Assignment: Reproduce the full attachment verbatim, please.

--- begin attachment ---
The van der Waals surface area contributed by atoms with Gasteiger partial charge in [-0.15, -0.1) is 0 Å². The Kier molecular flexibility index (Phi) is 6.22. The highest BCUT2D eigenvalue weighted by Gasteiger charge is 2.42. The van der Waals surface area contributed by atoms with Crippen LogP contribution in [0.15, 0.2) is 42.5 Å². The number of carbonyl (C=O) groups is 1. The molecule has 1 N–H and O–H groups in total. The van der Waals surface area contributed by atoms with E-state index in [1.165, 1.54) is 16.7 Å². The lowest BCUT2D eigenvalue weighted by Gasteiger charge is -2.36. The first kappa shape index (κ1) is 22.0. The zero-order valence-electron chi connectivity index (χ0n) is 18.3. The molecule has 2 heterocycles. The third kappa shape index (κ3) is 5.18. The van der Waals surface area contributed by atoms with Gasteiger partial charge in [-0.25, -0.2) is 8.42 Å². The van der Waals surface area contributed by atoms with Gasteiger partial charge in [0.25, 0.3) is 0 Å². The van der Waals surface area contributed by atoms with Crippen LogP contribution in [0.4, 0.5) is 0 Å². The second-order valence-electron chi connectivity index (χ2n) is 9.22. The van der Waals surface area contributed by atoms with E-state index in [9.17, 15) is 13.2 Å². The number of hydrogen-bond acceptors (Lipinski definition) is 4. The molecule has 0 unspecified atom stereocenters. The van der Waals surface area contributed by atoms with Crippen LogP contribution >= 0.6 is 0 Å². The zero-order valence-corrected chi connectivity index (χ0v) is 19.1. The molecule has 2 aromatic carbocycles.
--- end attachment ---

The van der Waals surface area contributed by atoms with Gasteiger partial charge in [-0.15, -0.1) is 0 Å². The Kier molecular flexibility index (Phi) is 6.22. The highest BCUT2D eigenvalue weighted by Gasteiger charge is 2.42. The van der Waals surface area contributed by atoms with Crippen LogP contribution in [0.15, 0.2) is 42.5 Å². The number of carbonyl (C=O) groups is 1. The molecule has 1 N–H and O–H groups in total. The van der Waals surface area contributed by atoms with E-state index in [1.165, 1.54) is 16.7 Å². The lowest BCUT2D eigenvalue weighted by Gasteiger charge is -2.36. The first kappa shape index (κ1) is 22.0. The zero-order valence-electron chi connectivity index (χ0n) is 18.3. The molecule has 2 heterocycles. The third kappa shape index (κ3) is 5.18. The van der Waals surface area contributed by atoms with Gasteiger partial charge in [-0.25, -0.2) is 8.42 Å². The van der Waals surface area contributed by atoms with Gasteiger partial charge in [0.25, 0.3) is 0 Å². The van der Waals surface area contributed by atoms with Crippen LogP contribution in [0.4, 0.5) is 0 Å². The second-order valence-electron chi connectivity index (χ2n) is 9.22. The van der Waals surface area contributed by atoms with E-state index in [9.17, 15) is 13.2 Å². The number of hydrogen-bond acceptors (Lipinski definition) is 4. The molecule has 0 unspecified atom stereocenters. The van der Waals surface area contributed by atoms with Crippen LogP contribution >= 0.6 is 0 Å². The zero-order valence-corrected chi connectivity index (χ0v) is 19.1. The molecule has 2 aromatic carbocycles.